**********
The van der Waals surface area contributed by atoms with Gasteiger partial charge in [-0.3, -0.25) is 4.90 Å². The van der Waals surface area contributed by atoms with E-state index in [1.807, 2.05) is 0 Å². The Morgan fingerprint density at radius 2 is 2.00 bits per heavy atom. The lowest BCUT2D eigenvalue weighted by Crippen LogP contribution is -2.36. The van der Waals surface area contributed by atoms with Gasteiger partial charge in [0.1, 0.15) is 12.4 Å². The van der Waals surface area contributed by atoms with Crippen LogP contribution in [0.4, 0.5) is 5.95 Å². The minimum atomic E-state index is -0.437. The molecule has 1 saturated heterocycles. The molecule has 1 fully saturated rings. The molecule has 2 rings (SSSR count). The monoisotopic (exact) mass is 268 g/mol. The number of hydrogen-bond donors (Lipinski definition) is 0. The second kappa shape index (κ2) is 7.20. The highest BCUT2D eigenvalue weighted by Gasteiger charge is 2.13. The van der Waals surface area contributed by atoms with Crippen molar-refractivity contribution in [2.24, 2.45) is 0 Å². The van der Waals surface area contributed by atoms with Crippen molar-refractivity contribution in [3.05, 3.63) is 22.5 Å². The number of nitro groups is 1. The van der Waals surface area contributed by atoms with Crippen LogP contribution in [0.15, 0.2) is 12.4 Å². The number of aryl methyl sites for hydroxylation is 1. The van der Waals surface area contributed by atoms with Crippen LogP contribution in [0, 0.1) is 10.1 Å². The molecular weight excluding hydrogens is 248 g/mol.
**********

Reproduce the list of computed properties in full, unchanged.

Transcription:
The van der Waals surface area contributed by atoms with Gasteiger partial charge in [-0.3, -0.25) is 4.90 Å². The van der Waals surface area contributed by atoms with E-state index in [1.807, 2.05) is 0 Å². The Morgan fingerprint density at radius 2 is 2.00 bits per heavy atom. The lowest BCUT2D eigenvalue weighted by Crippen LogP contribution is -2.36. The van der Waals surface area contributed by atoms with Gasteiger partial charge in [0.1, 0.15) is 12.4 Å². The van der Waals surface area contributed by atoms with Crippen LogP contribution in [0.4, 0.5) is 5.95 Å². The minimum atomic E-state index is -0.437. The molecule has 1 saturated heterocycles. The molecule has 1 fully saturated rings. The molecule has 2 rings (SSSR count). The monoisotopic (exact) mass is 268 g/mol. The number of hydrogen-bond donors (Lipinski definition) is 0. The second kappa shape index (κ2) is 7.20. The highest BCUT2D eigenvalue weighted by Gasteiger charge is 2.13. The van der Waals surface area contributed by atoms with Crippen molar-refractivity contribution in [2.24, 2.45) is 0 Å². The van der Waals surface area contributed by atoms with Crippen molar-refractivity contribution in [3.05, 3.63) is 22.5 Å². The number of nitro groups is 1. The van der Waals surface area contributed by atoms with Crippen LogP contribution in [0.15, 0.2) is 12.4 Å². The number of aryl methyl sites for hydroxylation is 1. The van der Waals surface area contributed by atoms with Crippen LogP contribution in [0, 0.1) is 10.1 Å². The molecular weight excluding hydrogens is 248 g/mol.